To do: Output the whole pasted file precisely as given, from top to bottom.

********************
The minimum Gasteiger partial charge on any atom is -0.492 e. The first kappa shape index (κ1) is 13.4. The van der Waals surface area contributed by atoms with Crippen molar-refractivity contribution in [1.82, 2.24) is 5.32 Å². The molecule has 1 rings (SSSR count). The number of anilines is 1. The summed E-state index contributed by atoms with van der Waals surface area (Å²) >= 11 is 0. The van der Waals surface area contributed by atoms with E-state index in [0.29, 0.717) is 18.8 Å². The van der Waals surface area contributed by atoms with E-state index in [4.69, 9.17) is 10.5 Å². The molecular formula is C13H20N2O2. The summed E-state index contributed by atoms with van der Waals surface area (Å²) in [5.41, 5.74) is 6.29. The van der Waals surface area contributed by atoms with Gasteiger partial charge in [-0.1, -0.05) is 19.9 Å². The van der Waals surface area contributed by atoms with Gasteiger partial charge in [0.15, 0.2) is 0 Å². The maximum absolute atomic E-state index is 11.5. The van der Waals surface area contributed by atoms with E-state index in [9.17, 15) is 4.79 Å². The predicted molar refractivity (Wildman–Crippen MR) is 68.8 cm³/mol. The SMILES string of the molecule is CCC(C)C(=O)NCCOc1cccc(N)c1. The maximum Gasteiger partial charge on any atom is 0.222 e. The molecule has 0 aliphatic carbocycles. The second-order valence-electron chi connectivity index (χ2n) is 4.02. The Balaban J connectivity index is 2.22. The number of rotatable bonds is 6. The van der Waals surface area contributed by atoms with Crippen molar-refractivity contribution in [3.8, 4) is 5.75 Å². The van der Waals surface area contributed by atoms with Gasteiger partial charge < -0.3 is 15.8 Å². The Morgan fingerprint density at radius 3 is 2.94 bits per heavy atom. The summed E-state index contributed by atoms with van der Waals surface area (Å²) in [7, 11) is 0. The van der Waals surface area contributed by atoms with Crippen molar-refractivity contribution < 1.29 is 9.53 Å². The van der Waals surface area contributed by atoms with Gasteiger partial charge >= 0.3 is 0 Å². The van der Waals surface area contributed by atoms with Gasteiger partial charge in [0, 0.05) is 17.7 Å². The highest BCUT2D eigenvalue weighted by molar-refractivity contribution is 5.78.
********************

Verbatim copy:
The minimum Gasteiger partial charge on any atom is -0.492 e. The first kappa shape index (κ1) is 13.4. The van der Waals surface area contributed by atoms with Crippen molar-refractivity contribution in [1.82, 2.24) is 5.32 Å². The molecule has 1 rings (SSSR count). The number of anilines is 1. The summed E-state index contributed by atoms with van der Waals surface area (Å²) >= 11 is 0. The van der Waals surface area contributed by atoms with E-state index in [0.29, 0.717) is 18.8 Å². The van der Waals surface area contributed by atoms with E-state index in [4.69, 9.17) is 10.5 Å². The molecular formula is C13H20N2O2. The summed E-state index contributed by atoms with van der Waals surface area (Å²) in [5.41, 5.74) is 6.29. The van der Waals surface area contributed by atoms with Gasteiger partial charge in [-0.1, -0.05) is 19.9 Å². The van der Waals surface area contributed by atoms with Gasteiger partial charge in [0.15, 0.2) is 0 Å². The maximum absolute atomic E-state index is 11.5. The van der Waals surface area contributed by atoms with E-state index in [9.17, 15) is 4.79 Å². The predicted molar refractivity (Wildman–Crippen MR) is 68.8 cm³/mol. The SMILES string of the molecule is CCC(C)C(=O)NCCOc1cccc(N)c1. The maximum Gasteiger partial charge on any atom is 0.222 e. The molecule has 0 aliphatic carbocycles. The second-order valence-electron chi connectivity index (χ2n) is 4.02. The Balaban J connectivity index is 2.22. The number of rotatable bonds is 6. The van der Waals surface area contributed by atoms with Crippen molar-refractivity contribution in [3.8, 4) is 5.75 Å². The van der Waals surface area contributed by atoms with Gasteiger partial charge < -0.3 is 15.8 Å². The Morgan fingerprint density at radius 3 is 2.94 bits per heavy atom. The summed E-state index contributed by atoms with van der Waals surface area (Å²) in [7, 11) is 0. The van der Waals surface area contributed by atoms with Crippen molar-refractivity contribution < 1.29 is 9.53 Å². The van der Waals surface area contributed by atoms with Gasteiger partial charge >= 0.3 is 0 Å². The van der Waals surface area contributed by atoms with Gasteiger partial charge in [0, 0.05) is 17.7 Å². The highest BCUT2D eigenvalue weighted by molar-refractivity contribution is 5.78.